As an attorney, you only get one chance to make a first impression. Your prospective clients need help. If they don’t think you can provide it, they will go to someone else. With this in mind, you need to make sure your intake meetings go well, and this starts with seeing the meeting from the client’s point of view.
What are their questions and concerns? How can you best address them to ensure they choose you as their representation? Here are five thoughts your clients are (probably) having during your intake meetings:
All clients want and need, to know if they have a case worth pursuing. If so, they want to get started in order to collect the money they deserve as quickly as possible. If not, they need a straight answer in order to move on.
While you may not have these specific answers early on, you can provide insights. Instead of saying that you have no way of knowing at this stage, explain to your client why this is. Tell them what information you will need to collect to provide an accurate assessment of their legal rights.
If they are unable to provide enough information or you already know their case is a dud, take the time to explain why. This will leave a positive mark. Remember, you are always marketing yourself and your firm to potential future clients. They may not have a winning case this time, but they have friends and family that might need your services one day. Behind every client, there is always a personal network of potential ones.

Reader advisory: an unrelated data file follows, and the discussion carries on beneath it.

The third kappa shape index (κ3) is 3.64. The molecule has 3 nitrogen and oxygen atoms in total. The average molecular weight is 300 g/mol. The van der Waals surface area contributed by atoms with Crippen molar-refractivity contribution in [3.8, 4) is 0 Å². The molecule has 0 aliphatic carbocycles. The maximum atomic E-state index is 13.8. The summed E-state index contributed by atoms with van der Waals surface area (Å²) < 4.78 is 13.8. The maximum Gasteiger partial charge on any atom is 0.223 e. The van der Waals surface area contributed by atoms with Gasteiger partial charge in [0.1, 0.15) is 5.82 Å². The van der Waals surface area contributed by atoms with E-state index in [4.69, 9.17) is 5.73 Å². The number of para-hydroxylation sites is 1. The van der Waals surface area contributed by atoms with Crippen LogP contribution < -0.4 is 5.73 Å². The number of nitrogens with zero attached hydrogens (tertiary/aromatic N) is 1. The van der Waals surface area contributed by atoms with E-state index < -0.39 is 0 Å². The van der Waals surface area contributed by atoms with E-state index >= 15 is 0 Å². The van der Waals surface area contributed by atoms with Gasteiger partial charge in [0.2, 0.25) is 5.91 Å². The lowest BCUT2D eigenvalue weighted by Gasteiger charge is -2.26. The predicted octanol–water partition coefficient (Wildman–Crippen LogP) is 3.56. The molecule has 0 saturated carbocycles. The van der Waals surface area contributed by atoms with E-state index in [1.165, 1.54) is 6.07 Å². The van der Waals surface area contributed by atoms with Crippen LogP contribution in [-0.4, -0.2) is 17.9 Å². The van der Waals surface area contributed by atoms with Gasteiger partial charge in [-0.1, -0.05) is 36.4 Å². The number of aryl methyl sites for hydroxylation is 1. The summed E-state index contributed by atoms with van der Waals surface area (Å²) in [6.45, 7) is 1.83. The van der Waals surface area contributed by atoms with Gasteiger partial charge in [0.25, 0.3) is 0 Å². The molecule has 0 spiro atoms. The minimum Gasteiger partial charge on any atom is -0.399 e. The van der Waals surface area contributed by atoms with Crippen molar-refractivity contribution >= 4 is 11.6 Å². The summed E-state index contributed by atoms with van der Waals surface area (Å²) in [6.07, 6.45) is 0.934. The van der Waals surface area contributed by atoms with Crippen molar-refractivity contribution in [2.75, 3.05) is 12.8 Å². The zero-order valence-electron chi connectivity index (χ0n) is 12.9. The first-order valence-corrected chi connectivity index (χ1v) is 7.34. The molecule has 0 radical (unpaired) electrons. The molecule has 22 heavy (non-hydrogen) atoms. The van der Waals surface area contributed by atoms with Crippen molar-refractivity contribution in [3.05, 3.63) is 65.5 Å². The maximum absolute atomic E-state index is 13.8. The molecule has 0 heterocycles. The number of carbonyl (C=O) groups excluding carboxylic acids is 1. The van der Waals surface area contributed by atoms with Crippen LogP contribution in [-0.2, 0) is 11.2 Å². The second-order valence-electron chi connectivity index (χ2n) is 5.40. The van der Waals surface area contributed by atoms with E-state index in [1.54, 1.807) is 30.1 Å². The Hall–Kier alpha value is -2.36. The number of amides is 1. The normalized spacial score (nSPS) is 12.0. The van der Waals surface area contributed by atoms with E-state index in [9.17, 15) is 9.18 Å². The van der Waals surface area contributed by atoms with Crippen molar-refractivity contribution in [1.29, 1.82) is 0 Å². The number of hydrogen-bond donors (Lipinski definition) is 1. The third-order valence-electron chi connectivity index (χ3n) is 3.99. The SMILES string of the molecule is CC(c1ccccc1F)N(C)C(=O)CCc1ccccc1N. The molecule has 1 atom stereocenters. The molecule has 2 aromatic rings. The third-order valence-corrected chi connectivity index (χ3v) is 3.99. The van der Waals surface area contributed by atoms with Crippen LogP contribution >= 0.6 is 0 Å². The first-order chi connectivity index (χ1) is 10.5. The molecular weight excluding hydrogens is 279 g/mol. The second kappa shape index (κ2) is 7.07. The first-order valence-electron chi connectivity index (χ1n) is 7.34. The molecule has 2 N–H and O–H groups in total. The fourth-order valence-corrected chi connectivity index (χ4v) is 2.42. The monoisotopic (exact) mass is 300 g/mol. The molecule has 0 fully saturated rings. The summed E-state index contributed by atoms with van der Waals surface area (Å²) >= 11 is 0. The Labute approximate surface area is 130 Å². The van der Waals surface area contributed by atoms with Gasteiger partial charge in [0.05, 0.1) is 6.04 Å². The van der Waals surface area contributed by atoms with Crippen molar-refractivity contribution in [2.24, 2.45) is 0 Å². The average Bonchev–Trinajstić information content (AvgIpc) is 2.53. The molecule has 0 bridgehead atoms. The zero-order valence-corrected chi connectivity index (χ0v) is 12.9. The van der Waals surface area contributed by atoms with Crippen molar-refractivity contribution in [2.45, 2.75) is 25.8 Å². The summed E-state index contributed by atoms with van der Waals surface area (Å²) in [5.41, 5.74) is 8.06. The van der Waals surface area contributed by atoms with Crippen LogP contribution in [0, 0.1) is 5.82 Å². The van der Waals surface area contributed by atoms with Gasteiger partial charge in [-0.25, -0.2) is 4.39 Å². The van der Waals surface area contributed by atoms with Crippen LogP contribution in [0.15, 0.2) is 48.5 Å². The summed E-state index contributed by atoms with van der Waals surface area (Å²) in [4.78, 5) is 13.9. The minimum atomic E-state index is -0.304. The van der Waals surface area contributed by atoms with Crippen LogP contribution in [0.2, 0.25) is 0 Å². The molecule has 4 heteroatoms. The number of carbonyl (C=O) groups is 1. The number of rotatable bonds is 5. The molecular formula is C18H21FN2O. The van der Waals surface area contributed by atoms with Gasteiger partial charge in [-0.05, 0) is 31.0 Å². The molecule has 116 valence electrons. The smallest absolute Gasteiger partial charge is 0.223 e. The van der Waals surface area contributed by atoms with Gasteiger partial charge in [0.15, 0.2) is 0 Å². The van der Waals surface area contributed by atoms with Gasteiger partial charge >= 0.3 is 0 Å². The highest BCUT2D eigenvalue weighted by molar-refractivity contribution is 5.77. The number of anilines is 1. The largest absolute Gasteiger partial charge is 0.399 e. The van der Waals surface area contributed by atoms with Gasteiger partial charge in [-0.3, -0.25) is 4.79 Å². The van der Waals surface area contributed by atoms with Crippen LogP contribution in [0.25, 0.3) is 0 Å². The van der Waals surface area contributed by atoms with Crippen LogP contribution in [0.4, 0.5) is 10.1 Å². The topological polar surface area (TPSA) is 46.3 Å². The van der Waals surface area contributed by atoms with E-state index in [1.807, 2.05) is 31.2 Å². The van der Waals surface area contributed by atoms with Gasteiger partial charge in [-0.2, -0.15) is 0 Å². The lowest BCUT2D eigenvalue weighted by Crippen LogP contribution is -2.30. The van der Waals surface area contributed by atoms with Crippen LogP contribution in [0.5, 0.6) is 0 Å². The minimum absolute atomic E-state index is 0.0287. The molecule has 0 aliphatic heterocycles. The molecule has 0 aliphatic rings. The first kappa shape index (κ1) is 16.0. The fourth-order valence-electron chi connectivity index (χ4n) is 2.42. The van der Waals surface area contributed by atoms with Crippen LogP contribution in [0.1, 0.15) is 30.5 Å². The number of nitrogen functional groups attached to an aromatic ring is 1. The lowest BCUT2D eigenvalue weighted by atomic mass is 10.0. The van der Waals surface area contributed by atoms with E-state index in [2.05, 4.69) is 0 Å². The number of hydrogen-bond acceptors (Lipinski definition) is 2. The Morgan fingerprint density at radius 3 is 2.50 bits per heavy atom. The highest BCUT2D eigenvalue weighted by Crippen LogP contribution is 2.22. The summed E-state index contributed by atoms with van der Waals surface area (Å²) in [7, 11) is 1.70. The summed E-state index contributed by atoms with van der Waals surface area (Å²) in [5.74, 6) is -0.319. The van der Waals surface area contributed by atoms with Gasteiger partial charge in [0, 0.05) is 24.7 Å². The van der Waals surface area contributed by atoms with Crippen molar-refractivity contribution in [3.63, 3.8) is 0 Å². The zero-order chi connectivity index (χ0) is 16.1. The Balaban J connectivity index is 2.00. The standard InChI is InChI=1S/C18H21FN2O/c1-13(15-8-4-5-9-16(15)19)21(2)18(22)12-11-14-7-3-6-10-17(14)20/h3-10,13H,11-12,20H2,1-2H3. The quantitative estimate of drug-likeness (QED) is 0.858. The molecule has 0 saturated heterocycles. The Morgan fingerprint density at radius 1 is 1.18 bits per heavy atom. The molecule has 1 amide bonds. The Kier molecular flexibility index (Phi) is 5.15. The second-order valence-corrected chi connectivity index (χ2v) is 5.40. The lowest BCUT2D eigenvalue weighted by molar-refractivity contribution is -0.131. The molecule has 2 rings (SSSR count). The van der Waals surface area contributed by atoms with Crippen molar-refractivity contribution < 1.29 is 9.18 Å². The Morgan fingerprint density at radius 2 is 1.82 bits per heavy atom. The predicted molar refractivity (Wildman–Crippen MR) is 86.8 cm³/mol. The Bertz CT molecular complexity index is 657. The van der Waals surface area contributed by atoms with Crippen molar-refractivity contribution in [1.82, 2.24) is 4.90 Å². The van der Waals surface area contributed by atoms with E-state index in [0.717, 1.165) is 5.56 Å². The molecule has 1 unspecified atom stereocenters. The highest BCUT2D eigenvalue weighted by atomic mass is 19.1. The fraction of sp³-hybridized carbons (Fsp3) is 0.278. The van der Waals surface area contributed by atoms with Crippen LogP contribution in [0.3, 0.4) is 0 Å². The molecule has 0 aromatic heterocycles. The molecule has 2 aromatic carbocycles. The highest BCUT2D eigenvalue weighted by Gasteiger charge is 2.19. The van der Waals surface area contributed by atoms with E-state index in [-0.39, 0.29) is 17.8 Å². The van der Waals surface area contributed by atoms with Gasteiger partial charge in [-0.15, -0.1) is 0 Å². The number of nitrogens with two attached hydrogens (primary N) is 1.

Prospective clients also want to know when they can expect their case to be over. Again, this question does not have a straightforward answer, but you should not be evasive. Instead, explain the factors that determine whether a case will settle or go to trial and provide approximate timeframes based on your experience in prior cases. Taking this extra time will not only showcase your knowledge and experience, but it will also confirm that you care about this individual and their case.
In addition to the potential outcomes and timeframes, prospective clients also want to know what they can expect while their claims are pending. This is where you can really set your firm apart from others in your area. Explain your firm’s process in detail, discuss your commitment to client communication, start building a rapport, and make the prospect feel like his or her case will be your firm’s top priority. Again, we’re always marketing for future business and referrals.
Clients often have to share personal and private information. They will want to know who will be answering the phone when they call. If you do not answer your phone personally (which is common), be open about how your firm responds to clients’ calls. Consider introducing the prospect to the other members of your firm with whom they will be interacting. It is important to make a client feel comfortable, especially when the case matters are sensitive which they often are.
Ultimately, prospective clients want to feel confident in their choice of legal representation. Most people do not want to shop around. Once you have an intake meeting scheduled, the prospect is yours to lose. Do not evade their questions or underestimate their ability to understand complicated answers and legal processes. Take the time to make them feel comfortable, thoughtfully address their questions and concerns, and make it clear that you will do everything you can to help them recover.